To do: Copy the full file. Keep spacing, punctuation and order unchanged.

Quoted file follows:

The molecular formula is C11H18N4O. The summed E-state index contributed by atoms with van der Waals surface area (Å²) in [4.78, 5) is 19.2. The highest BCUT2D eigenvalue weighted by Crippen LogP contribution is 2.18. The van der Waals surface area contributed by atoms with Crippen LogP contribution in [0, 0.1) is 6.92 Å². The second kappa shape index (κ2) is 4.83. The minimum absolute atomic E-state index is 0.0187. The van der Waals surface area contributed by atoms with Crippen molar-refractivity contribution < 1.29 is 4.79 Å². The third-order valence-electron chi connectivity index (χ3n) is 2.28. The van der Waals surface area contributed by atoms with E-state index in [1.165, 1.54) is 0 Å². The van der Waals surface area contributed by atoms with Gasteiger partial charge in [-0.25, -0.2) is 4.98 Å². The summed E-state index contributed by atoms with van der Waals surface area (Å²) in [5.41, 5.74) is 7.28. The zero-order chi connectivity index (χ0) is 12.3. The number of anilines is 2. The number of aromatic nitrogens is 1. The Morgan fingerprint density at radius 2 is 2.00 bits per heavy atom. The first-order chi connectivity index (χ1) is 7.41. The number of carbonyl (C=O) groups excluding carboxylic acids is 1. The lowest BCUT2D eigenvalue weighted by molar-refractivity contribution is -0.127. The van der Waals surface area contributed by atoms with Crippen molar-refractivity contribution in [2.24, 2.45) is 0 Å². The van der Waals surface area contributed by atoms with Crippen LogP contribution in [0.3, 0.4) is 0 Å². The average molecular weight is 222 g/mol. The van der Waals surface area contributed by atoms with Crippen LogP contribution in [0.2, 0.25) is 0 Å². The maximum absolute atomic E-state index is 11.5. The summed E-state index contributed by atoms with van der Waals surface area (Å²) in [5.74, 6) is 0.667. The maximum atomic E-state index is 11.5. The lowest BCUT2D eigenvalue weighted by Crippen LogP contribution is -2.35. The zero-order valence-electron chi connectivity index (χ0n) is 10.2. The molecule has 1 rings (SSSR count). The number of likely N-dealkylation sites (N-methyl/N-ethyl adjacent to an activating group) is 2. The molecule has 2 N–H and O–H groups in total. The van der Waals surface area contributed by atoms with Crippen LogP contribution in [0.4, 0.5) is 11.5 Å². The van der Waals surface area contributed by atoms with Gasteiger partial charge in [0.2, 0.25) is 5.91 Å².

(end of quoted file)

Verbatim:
The molecular formula is C11H18N4O. The summed E-state index contributed by atoms with van der Waals surface area (Å²) in [4.78, 5) is 19.2. The highest BCUT2D eigenvalue weighted by Crippen LogP contribution is 2.18. The van der Waals surface area contributed by atoms with Crippen LogP contribution in [0, 0.1) is 6.92 Å². The second kappa shape index (κ2) is 4.83. The minimum absolute atomic E-state index is 0.0187. The van der Waals surface area contributed by atoms with Crippen molar-refractivity contribution < 1.29 is 4.79 Å². The third-order valence-electron chi connectivity index (χ3n) is 2.28. The van der Waals surface area contributed by atoms with E-state index in [1.165, 1.54) is 0 Å². The van der Waals surface area contributed by atoms with Gasteiger partial charge in [-0.25, -0.2) is 4.98 Å². The summed E-state index contributed by atoms with van der Waals surface area (Å²) in [5.41, 5.74) is 7.28. The zero-order chi connectivity index (χ0) is 12.3. The number of anilines is 2. The number of aromatic nitrogens is 1. The Morgan fingerprint density at radius 2 is 2.00 bits per heavy atom. The first-order chi connectivity index (χ1) is 7.41. The number of carbonyl (C=O) groups excluding carboxylic acids is 1. The lowest BCUT2D eigenvalue weighted by molar-refractivity contribution is -0.127. The van der Waals surface area contributed by atoms with Crippen molar-refractivity contribution in [2.24, 2.45) is 0 Å². The van der Waals surface area contributed by atoms with Crippen LogP contribution in [0.3, 0.4) is 0 Å². The average molecular weight is 222 g/mol. The van der Waals surface area contributed by atoms with Crippen LogP contribution in [0.2, 0.25) is 0 Å². The maximum absolute atomic E-state index is 11.5. The summed E-state index contributed by atoms with van der Waals surface area (Å²) in [5.74, 6) is 0.667. The maximum atomic E-state index is 11.5. The lowest BCUT2D eigenvalue weighted by Crippen LogP contribution is -2.35. The zero-order valence-electron chi connectivity index (χ0n) is 10.2. The molecule has 1 rings (SSSR count). The number of likely N-dealkylation sites (N-methyl/N-ethyl adjacent to an activating group) is 2. The molecule has 2 N–H and O–H groups in total. The van der Waals surface area contributed by atoms with Crippen LogP contribution in [0.4, 0.5) is 11.5 Å². The van der Waals surface area contributed by atoms with Gasteiger partial charge in [0.2, 0.25) is 5.91 Å².